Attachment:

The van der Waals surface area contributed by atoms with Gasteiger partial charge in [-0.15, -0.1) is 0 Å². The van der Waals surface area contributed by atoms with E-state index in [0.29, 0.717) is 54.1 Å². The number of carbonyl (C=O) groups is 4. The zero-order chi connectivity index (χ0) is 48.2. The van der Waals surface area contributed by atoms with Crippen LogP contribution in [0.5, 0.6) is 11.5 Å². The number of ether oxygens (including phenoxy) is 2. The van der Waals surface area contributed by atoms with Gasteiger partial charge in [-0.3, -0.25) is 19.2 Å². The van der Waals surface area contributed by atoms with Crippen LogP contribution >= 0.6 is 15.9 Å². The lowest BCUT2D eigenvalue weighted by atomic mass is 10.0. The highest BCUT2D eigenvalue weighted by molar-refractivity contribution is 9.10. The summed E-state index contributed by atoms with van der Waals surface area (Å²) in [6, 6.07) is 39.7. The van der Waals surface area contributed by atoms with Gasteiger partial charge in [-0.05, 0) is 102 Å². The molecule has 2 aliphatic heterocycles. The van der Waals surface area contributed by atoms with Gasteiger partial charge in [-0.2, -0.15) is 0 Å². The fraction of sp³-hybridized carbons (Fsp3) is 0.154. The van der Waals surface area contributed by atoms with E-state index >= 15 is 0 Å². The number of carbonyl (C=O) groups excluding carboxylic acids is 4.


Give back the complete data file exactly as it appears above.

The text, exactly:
The van der Waals surface area contributed by atoms with Gasteiger partial charge in [-0.15, -0.1) is 0 Å². The van der Waals surface area contributed by atoms with E-state index in [0.29, 0.717) is 54.1 Å². The number of carbonyl (C=O) groups is 4. The zero-order chi connectivity index (χ0) is 48.2. The van der Waals surface area contributed by atoms with Crippen LogP contribution in [0.5, 0.6) is 11.5 Å². The number of ether oxygens (including phenoxy) is 2. The van der Waals surface area contributed by atoms with Gasteiger partial charge in [-0.3, -0.25) is 19.2 Å². The van der Waals surface area contributed by atoms with Crippen LogP contribution >= 0.6 is 15.9 Å². The lowest BCUT2D eigenvalue weighted by atomic mass is 10.0. The highest BCUT2D eigenvalue weighted by molar-refractivity contribution is 9.10. The summed E-state index contributed by atoms with van der Waals surface area (Å²) in [6, 6.07) is 39.7. The van der Waals surface area contributed by atoms with Gasteiger partial charge in [-0.05, 0) is 102 Å². The molecule has 2 aliphatic heterocycles. The van der Waals surface area contributed by atoms with Gasteiger partial charge in [-0.2, -0.15) is 0 Å². The fraction of sp³-hybridized carbons (Fsp3) is 0.154. The van der Waals surface area contributed by atoms with E-state index >= 15 is 0 Å². The number of carbonyl (C=O) groups excluding carboxylic acids is 4.